A few days ago my Twitter timeline included a reference to a scale measuring loneliness. The 4-point scale is, in fact based on a longer scale, which is not exactly the same (the differences are quite extensive), but, hey, who cares, right? Still, the scale got me thinking. Can you actually measure loneliness? So, I decided to look at the scale.
This is something I have done before. In my “Men’s Discourses of Depression” I analysed the Beck Depression inventory. I showed that not only it is acontextual, but also that it is not a scale, and that imposes depression upon its respondents. That it correlates and stuff? Frankly, I don’t care. All you get from people doing the BDI is how they do BDI.
And so, let’s have a look at the 4 items of the mini-scale.
- How often do you feel you lack companionship?
- How often do you feel left out?
- How often do you feel isolated from others?
- How often do you feel in tune with the people around you?
You will have noticed that all of them start in the same way: “How often do you feel…?” and that there are two elements of these beginnings. First, there is the question of frequency and question of feeling something.
It always surprises me that researchers behind questionnaire research assume that we, respondents, have some sort of internal software monitoring our emotional or cognitive CPU, through which we acquire all sorts of information on frequency, duration, or general timing of things. This is, indeed, also why, I think, doctors keep asking questions like “When did it start?”.
Interestingly, the responses which are offered are as follows:
Hardly Ever/Never – Some of the time – Often
Let’s not stop to consider what exactly ‘some of the time’ is. But do let’s wonder why ‘Hardly ever’ comes before ‘Never’ ruining the scale from rare to frequent. And as the former comes before the latter, one might assume that it is given more prominence, the ‘never’ is an afterthought. But this also means that you cannot NOT be lonely in this scale. The best you can achieve is to be hardly ever lonely. Loneliness, just like depression in the BDI, is imposed, you cannot escape from it.
Let’s now consider the ‘feel’ stuff. Why does the questionnaire ask questions introducing them through a mental process (this is a reference to Michael Halliday who talks about verbs in terms of processes)?
Well, ‘feel’ introduces the ‘subjective experience’. When you read about the scale, you find out that it is supposed to give us access to subjective experience of loneliness. Does it? Of course, it doesn’t. Questionnaires may do many things, but they certainly do not give access to lived/subjective experience. After all, it is the creator of the questionnaire who controls the agenda here, including, crucially, what and how you can actually say things. Subjective experience? My….
But there is more. While references to feeling give appearances that we ask about the respondent’s feelings, in fact, the questions make sure that we also talk about ‘facts’. It’s all to do with the verb ‘feel’ which is put into the superordinate clause with the rest of the introduced through the ‘feeling’. Change it to ‘see’ and you will have a proper presupposition. And so regardless whether you say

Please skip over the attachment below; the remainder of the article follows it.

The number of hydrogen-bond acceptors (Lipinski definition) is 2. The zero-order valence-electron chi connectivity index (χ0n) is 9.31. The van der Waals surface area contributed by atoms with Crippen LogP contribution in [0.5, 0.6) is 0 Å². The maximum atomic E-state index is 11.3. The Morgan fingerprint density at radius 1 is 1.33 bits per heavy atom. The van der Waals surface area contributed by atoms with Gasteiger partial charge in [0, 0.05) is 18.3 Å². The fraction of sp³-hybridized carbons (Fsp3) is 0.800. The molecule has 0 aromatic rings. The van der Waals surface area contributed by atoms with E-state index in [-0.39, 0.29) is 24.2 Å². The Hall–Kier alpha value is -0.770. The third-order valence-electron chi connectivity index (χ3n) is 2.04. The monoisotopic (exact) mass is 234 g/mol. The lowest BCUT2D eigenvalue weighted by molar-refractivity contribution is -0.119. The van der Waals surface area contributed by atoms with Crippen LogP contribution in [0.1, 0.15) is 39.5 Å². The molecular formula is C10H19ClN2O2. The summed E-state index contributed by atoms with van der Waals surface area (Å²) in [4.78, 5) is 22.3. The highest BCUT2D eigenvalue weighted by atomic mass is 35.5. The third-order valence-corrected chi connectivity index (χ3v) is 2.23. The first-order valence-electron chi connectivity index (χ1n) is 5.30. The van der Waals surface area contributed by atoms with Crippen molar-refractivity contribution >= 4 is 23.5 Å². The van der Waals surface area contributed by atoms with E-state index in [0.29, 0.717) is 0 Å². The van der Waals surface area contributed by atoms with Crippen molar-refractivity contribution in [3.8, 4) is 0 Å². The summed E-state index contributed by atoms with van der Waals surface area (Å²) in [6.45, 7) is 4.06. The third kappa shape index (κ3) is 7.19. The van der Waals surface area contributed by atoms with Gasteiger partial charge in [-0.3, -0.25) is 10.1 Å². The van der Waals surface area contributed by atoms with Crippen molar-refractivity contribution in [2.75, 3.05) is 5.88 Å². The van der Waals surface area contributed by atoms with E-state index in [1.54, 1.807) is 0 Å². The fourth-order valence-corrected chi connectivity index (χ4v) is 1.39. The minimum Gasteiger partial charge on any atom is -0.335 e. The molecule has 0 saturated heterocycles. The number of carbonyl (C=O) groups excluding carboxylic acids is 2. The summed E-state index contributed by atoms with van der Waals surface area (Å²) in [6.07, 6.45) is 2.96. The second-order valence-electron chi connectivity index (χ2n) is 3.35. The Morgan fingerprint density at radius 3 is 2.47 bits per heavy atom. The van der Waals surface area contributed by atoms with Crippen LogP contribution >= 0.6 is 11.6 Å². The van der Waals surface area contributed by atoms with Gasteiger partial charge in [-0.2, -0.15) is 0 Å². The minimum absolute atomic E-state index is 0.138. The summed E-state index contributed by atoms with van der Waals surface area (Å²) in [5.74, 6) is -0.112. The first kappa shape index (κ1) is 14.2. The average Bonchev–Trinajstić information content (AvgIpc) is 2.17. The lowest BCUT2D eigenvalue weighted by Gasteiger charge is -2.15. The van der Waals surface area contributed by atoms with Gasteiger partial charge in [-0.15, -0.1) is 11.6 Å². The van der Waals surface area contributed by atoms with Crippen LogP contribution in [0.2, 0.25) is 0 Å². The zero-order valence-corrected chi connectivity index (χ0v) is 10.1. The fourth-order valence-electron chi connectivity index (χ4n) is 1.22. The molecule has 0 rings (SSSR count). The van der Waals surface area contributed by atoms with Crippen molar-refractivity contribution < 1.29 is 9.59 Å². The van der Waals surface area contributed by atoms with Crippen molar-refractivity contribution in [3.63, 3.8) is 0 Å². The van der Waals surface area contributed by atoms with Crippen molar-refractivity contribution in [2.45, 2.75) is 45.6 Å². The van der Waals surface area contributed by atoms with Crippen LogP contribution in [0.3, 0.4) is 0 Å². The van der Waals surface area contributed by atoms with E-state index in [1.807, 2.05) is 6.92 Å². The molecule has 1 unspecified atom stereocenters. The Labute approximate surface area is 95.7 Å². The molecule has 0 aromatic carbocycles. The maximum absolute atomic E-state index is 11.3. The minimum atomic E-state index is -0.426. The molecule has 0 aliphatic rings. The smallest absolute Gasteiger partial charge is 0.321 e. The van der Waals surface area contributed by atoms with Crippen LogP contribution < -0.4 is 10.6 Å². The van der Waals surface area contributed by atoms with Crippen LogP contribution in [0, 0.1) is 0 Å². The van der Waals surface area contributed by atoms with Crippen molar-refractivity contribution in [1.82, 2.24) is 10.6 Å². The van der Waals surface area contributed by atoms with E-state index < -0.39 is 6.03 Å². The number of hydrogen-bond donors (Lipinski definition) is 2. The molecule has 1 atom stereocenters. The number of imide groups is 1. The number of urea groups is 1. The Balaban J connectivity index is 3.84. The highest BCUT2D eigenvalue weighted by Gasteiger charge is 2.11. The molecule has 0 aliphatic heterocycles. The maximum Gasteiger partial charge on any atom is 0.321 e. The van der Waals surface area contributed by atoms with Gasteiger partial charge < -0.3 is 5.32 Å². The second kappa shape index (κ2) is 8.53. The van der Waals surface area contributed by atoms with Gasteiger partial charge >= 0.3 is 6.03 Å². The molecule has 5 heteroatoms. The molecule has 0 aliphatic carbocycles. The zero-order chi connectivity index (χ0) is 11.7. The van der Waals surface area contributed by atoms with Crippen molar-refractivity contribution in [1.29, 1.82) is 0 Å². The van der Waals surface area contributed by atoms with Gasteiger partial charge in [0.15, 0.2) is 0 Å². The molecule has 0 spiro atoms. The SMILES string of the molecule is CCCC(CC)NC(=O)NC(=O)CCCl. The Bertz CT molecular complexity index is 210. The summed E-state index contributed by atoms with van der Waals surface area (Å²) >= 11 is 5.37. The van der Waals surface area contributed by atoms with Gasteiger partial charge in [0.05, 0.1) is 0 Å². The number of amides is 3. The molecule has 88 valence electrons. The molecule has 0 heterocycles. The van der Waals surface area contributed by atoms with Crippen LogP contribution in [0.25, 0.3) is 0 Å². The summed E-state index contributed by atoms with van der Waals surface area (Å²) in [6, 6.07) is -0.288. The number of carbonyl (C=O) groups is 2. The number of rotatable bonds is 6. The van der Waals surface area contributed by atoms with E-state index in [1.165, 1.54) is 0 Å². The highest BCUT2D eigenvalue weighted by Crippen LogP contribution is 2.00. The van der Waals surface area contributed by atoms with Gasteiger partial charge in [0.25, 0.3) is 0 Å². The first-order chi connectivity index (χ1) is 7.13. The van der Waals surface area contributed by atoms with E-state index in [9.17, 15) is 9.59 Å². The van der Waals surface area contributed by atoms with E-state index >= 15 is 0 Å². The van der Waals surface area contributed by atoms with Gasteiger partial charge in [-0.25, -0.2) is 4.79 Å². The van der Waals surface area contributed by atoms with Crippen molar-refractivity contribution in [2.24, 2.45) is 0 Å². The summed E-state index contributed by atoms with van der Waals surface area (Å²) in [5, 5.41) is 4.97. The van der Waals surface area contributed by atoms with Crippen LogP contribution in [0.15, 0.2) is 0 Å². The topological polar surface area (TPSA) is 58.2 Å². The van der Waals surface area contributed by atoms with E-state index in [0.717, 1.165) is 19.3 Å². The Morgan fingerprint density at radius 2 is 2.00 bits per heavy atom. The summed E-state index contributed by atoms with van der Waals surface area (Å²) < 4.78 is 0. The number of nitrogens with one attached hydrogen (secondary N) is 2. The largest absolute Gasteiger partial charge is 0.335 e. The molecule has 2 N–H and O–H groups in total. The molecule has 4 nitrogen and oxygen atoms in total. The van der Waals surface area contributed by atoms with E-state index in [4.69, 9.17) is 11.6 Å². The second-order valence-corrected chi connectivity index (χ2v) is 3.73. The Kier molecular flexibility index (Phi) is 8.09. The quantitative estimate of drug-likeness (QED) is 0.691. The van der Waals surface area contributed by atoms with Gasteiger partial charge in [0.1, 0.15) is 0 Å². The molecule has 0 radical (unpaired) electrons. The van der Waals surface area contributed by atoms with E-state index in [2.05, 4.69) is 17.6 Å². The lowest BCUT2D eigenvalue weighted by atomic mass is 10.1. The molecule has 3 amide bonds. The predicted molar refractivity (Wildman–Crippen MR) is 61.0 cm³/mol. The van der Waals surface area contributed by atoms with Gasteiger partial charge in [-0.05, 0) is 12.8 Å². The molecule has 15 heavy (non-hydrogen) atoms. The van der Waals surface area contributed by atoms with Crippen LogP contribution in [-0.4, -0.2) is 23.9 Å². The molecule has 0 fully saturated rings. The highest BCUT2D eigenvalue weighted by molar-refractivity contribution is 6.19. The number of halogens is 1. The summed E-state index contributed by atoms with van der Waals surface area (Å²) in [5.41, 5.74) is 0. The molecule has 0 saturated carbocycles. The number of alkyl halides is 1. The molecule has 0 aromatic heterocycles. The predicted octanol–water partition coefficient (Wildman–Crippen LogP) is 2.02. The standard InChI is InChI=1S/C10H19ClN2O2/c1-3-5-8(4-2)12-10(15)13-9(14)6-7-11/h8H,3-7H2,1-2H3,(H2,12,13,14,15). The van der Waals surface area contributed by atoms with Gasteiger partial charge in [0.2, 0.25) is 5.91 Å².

I saw John come in.
I didn’t see John come in.
you will imply that John did come in. With ‘feel’ things are more complicated. And yet, because the items are interrogative, I think they imply the truth of the subordinate clause. So, when we ask ‘Did you feel X’, we do presuppose that X actually happened. If I am right, it is also the questions themselves that inevitably suggest loneliness, which is consistent with the answers to the questions, as I indicated above.
And then there are the details, the ‘facts’ of loneliness. What does it actually mean that you ‘lack companionship’? I know people in long-term relationships who might actually say this, but does it mean they are lonely? Alternatively, ever since I came to live in this country I have not exactly been ‘in tune with the people around me’ (we do not share so much of a set of cultural references I share with Poles), yet, I don’t think I have been lonely. So, what exactly are you asking me in the scale?
The problem with the four items above is that they ask about highly context-dependent things, to which the best answer is “It depends.”. Moreover, words like ‘companionship’ introduce a host of connotations which are unlikely to be shared by all those who fill out the questionnaire.
But the point I am making here is not, really, about inadequacy of a questionnaire. For it would imply that you can create a new better questionnaire. And that’s not at issue here. Rather, I am arguing that there are things which cannot measured by a questionnaire. Well, perhaps that it makes little sense to measure them. Because on the one hand they are too complex, on the other, you just need to give people the space in which to make their own story. Loneliness, next to depression, love, delusions, suffering, suicide, is one of those things which is better understood through a story. Or perhaps a number of stories.
So, why measure loneliness?